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March Madness comes to a close next week. The annual collegiate basketball tournament determines which of 68 teams takes home the men's championship trophy. The students who participate, even the ones who win, won't take home anything - except, if they stay out of trouble and stick around long enough, a college diploma.
Including Saturday's two Final Four games and Monday's championship game, the tournament will generate $7 billion in betting activity (estimated, of course), $1 billion in television advertising revenues and $40 million in ticket sales. The Dallas Morning News estimates that the Dallas-Fort Worth area, which hosts the Final Four, will see $276 million flow through the local economy.
While the spectacle generates billions, players won't get any of the cash. The NCAA, the governing body of college athletics, prohibits paying the athletes anything beyond their scholarships. An economist at Southern Utah University estimates that some male basketball players can be worth $700,000 to a major university.
Universities soak up the value created by players, and the athletes, like other students, often can't afford a tank of gasoline or take their girlfriends to a movie. The National College Players Association estimates that 86 percent of the players live below the poverty line, mostly because practice, workout and travel schedules leave little time for a part-time job. A tiny few get a chance to strike it rich in the NBA or NFL, but, alas, there are no guarantees in life.
Defenders of the status quo argue that Title IX, the federally mandated attempt to increase female participation in college sports, would thwart paying basketball and football players because such pay would have to be offered to athletes in all sports, not just those in profitable sports, such as football and basketball. Title IX does require equal spending on athletic scholarships for men and women, but it doesn't require equal spending on all sports.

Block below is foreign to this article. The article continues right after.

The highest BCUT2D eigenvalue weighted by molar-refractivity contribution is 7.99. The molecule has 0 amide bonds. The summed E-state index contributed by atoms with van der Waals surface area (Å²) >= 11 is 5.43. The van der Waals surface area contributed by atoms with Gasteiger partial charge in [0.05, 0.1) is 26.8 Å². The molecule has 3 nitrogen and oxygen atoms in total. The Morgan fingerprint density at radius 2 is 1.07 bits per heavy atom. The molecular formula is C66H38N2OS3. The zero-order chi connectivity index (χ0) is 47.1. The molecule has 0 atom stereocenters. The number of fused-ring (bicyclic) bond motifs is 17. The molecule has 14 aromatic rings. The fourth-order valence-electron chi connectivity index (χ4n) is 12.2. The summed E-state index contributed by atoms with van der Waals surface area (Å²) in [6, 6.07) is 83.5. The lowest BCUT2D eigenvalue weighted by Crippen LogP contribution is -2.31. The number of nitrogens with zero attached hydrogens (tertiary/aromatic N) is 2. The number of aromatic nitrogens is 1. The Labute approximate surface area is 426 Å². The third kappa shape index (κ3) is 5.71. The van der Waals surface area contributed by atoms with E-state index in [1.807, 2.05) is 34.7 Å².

That important detail is why Virginia Commonwealth University, for example, spends more than $25 million on state-of-the-art practice facilities for men's basketball, while the women's field hockey team practices on the same worn field used for intramural flag-football games. It's why the University of Florida pays Billy Donovan, the men's basketball coach, $3.7 million a year, and Amanda Butler, the women's basketball coach, earns a comparatively modest $300,000.
The NCAA and its member schools argue that maintaining the purity of amateur athletics precludes payment to athletes. The purity of amateur athletics went out the window the minute the NCAA and its member schools - along with television networks, sports bars, shoe and apparel companies and casinos - could get rich off the sweat of students, or as the universities say as though in a mantra, "student athletes."
College basketball is big business in America. One way to share the wealth would be for the universities to dispense with athletic scholarships and return to amateur status. The universities could field additional professional teams, but openly as minor leagues for the professional leagues. This would reward the athletes, no longer requiring them to be students, and relieve the universities of baby-sitting duties. We're not holding our breath, and neither should the "student athletes."